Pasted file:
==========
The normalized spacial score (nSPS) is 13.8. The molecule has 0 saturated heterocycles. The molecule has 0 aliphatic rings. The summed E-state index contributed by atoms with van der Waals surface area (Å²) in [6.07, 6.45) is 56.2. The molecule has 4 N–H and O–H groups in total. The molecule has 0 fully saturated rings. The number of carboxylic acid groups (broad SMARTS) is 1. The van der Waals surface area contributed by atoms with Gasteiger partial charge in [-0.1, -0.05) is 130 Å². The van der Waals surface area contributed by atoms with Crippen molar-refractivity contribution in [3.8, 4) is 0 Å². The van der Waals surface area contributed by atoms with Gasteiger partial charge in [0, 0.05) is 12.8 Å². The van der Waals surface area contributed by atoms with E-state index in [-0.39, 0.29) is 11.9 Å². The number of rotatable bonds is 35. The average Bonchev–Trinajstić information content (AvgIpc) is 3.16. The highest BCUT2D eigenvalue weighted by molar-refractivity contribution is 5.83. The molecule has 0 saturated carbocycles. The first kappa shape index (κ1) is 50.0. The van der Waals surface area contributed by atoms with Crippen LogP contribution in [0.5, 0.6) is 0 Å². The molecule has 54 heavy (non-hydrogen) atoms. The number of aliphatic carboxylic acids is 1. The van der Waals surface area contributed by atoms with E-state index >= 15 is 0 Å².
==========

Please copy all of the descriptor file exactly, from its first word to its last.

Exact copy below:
The normalized spacial score (nSPS) is 13.8. The molecule has 0 saturated heterocycles. The molecule has 0 aliphatic rings. The summed E-state index contributed by atoms with van der Waals surface area (Å²) in [6.07, 6.45) is 56.2. The molecule has 4 N–H and O–H groups in total. The molecule has 0 fully saturated rings. The number of carboxylic acid groups (broad SMARTS) is 1. The van der Waals surface area contributed by atoms with Gasteiger partial charge in [-0.1, -0.05) is 130 Å². The van der Waals surface area contributed by atoms with Crippen molar-refractivity contribution in [3.8, 4) is 0 Å². The van der Waals surface area contributed by atoms with Gasteiger partial charge in [0, 0.05) is 12.8 Å². The van der Waals surface area contributed by atoms with E-state index in [-0.39, 0.29) is 11.9 Å². The number of rotatable bonds is 35. The average Bonchev–Trinajstić information content (AvgIpc) is 3.16. The highest BCUT2D eigenvalue weighted by molar-refractivity contribution is 5.83. The molecule has 0 saturated carbocycles. The first kappa shape index (κ1) is 50.0. The van der Waals surface area contributed by atoms with Crippen LogP contribution in [0.5, 0.6) is 0 Å². The molecule has 54 heavy (non-hydrogen) atoms. The number of aliphatic carboxylic acids is 1. The van der Waals surface area contributed by atoms with E-state index >= 15 is 0 Å².